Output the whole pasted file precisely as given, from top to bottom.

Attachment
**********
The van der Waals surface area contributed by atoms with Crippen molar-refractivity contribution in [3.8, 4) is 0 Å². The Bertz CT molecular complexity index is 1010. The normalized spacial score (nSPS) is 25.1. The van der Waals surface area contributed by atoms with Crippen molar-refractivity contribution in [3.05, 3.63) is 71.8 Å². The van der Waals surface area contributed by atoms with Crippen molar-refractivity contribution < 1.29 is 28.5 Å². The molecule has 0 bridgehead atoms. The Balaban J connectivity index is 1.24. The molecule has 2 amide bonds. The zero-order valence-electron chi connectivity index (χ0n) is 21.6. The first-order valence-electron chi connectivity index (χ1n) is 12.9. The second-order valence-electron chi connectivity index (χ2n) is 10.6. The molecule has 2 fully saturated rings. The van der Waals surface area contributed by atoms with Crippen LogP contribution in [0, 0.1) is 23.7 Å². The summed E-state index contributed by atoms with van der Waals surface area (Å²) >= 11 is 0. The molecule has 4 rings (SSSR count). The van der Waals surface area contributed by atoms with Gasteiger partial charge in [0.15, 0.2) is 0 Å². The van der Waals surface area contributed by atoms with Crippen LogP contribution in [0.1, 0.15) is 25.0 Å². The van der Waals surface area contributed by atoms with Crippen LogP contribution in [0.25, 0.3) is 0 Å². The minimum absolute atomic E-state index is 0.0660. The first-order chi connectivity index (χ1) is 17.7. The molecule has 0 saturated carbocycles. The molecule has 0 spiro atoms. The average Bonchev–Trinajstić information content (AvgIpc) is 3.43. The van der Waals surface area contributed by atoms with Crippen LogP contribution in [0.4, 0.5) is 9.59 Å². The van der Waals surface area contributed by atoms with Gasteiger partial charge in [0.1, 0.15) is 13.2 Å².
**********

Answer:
The van der Waals surface area contributed by atoms with Crippen molar-refractivity contribution in [3.8, 4) is 0 Å². The Bertz CT molecular complexity index is 1010. The normalized spacial score (nSPS) is 25.1. The van der Waals surface area contributed by atoms with Crippen molar-refractivity contribution in [3.05, 3.63) is 71.8 Å². The van der Waals surface area contributed by atoms with Crippen molar-refractivity contribution < 1.29 is 28.5 Å². The molecule has 0 bridgehead atoms. The Balaban J connectivity index is 1.24. The molecule has 2 amide bonds. The zero-order valence-electron chi connectivity index (χ0n) is 21.6. The first-order valence-electron chi connectivity index (χ1n) is 12.9. The second-order valence-electron chi connectivity index (χ2n) is 10.6. The molecule has 2 fully saturated rings. The van der Waals surface area contributed by atoms with Crippen LogP contribution in [0, 0.1) is 23.7 Å². The summed E-state index contributed by atoms with van der Waals surface area (Å²) >= 11 is 0. The molecule has 4 rings (SSSR count). The van der Waals surface area contributed by atoms with Gasteiger partial charge in [0.15, 0.2) is 0 Å². The van der Waals surface area contributed by atoms with Crippen LogP contribution in [0.1, 0.15) is 25.0 Å². The van der Waals surface area contributed by atoms with Crippen LogP contribution in [0.25, 0.3) is 0 Å². The minimum absolute atomic E-state index is 0.0660. The first-order chi connectivity index (χ1) is 17.7. The molecule has 0 saturated carbocycles. The molecule has 0 spiro atoms. The average Bonchev–Trinajstić information content (AvgIpc) is 3.43. The van der Waals surface area contributed by atoms with Crippen LogP contribution in [0.4, 0.5) is 9.59 Å². The van der Waals surface area contributed by atoms with Gasteiger partial charge in [0.1, 0.15) is 13.2 Å².